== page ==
IBD patients benefit from routine colonoscopies

Patients with irritable bowel disease who underwent recent routine colonoscopies are less likely to develop colorectal cancer and die from the disease after a cancer diagnosis, according to a study delivered last week at the annual meeting of the American College of Gastroenterology in Philadelphia.

CT angiography a life saver for suspected heart disease patients

The use of computed tomography coronary angiography (CTA) in patients with suspected coronary artery disease (CAD) improves outcomes and contributes to improved survival, according to a new study published in the journal Atherosclerosis.

Radiology practices use data analytics to boost performance

The use of data analytics is becoming increasingly common in the world of radiology, as demonstrated in a recent article in Diagnostic Imaging that examined how radiology practices can use data in real-world situations to improve their performance.

Tomosynthesis effective for finding cancer, reducing recall rates for women under 50

Digital breast tomosynthesis (DBT) is effective in reducing patient recalls and detecting cancers when compared to digital mammography, but is even more effective when used to screen women under the age of 50, according to a study published in October 13 in the Journal of the National Cancer Institute.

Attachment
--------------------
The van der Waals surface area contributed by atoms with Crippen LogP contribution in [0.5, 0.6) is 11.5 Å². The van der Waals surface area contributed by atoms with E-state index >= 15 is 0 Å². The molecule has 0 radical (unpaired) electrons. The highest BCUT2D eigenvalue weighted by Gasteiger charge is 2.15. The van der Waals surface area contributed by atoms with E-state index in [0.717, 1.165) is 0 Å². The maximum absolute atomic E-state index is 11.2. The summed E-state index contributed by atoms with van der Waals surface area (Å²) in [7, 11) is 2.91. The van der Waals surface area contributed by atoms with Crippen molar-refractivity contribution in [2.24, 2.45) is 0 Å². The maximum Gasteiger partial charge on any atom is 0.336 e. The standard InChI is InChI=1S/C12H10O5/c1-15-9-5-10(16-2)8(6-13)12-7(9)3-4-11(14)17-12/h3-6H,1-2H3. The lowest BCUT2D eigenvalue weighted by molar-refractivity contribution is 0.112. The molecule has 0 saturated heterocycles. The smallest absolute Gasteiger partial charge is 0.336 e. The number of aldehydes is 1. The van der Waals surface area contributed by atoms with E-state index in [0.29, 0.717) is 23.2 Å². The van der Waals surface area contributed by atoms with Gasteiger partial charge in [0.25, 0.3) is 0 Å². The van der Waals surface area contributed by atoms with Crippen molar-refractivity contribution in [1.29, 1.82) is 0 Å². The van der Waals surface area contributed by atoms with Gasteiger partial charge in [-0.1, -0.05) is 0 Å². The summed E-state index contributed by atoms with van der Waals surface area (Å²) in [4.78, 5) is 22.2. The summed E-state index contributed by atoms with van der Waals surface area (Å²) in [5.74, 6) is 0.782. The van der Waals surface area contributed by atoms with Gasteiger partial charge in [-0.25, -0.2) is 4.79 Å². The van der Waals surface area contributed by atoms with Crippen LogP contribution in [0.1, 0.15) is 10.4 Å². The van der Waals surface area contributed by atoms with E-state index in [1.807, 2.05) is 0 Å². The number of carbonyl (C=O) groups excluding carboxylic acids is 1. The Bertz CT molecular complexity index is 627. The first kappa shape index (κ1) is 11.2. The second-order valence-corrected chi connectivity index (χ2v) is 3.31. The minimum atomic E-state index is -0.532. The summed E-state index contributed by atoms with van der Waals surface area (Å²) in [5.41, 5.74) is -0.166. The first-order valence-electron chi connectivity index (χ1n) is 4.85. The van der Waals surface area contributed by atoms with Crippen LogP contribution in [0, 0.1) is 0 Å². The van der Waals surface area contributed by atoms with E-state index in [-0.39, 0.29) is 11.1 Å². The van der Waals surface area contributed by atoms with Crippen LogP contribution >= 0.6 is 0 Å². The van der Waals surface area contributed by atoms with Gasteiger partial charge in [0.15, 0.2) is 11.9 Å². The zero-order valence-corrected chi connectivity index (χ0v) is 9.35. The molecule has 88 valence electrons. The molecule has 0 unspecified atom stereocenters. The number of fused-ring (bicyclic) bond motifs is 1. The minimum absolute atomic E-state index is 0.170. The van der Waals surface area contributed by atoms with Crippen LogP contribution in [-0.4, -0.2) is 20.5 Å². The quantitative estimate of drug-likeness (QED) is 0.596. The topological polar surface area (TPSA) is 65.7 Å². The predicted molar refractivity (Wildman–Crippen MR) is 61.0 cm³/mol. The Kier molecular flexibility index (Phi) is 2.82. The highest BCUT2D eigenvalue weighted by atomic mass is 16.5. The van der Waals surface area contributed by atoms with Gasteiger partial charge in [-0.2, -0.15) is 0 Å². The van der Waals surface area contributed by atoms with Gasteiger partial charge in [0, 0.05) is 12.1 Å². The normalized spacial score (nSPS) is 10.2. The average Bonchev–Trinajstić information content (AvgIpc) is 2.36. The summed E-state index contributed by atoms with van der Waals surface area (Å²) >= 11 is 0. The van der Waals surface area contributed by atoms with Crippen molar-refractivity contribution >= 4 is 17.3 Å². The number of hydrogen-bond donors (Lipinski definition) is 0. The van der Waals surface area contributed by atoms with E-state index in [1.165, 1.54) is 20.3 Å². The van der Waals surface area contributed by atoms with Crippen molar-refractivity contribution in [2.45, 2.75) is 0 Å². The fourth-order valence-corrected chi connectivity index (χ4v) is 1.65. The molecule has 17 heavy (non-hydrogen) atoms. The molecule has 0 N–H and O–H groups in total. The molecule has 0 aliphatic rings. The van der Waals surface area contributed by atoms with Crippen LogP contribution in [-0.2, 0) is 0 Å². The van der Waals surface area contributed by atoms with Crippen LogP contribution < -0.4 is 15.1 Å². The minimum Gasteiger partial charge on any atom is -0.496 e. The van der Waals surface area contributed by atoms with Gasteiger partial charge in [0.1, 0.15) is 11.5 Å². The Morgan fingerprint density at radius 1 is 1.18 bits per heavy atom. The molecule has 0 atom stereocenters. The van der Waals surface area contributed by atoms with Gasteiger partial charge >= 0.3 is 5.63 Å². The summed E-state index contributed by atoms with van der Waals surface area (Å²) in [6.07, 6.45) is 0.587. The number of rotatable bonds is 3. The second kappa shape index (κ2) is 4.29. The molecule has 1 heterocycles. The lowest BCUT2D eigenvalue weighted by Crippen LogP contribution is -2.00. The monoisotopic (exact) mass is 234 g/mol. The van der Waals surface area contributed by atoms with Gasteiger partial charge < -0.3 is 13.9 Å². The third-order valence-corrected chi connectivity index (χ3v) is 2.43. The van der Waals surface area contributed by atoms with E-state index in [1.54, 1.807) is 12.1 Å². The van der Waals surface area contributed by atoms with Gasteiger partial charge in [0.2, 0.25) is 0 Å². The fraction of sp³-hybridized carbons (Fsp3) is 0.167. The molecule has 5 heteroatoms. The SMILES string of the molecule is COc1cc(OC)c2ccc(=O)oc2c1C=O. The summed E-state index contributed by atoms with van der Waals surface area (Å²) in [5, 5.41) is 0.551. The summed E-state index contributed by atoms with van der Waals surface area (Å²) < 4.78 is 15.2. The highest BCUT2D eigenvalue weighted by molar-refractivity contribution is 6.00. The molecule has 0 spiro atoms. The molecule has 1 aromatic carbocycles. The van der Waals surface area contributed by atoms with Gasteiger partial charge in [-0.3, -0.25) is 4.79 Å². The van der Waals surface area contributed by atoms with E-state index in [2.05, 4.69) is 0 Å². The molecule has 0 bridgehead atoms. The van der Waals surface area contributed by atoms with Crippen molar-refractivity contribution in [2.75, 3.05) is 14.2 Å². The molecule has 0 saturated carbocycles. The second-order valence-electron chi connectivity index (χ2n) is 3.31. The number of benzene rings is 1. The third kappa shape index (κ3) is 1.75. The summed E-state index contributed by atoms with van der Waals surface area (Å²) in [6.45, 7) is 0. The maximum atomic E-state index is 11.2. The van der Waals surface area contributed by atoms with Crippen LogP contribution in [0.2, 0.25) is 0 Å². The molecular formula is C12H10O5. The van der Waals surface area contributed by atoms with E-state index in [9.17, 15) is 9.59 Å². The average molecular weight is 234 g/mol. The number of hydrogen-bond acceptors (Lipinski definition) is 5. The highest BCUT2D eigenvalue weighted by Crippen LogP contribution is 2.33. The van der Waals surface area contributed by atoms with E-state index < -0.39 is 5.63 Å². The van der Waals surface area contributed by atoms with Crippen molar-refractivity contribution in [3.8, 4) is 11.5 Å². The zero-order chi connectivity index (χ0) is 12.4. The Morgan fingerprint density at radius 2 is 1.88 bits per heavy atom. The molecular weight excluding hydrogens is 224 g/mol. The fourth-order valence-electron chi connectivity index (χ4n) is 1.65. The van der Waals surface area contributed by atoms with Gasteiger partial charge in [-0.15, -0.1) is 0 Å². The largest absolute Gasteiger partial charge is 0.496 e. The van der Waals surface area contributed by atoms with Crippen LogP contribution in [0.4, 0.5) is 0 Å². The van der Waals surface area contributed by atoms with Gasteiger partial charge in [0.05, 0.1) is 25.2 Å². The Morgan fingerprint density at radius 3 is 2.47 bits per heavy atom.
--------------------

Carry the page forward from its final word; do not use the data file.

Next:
New PET imaging technique IDs dangerous bacteria

Researchers at Johns Hopkins are combining a PET scanner with a chemical tracer to detect and monitor, in real time, dangerous bacteria inside the body.


From Our Sister Sites


The shift toward consumer-driven healthcare could wind up cutting the number of patients receiving care via the hospital inpatient setting by as much as 40 percent over the long term, according to a new report by the Oliver Wyman consulting firm.


The Centers for Medicare & Medicaid Services has issued an update on its settlement process with providers regarding disputed short-term hospital claims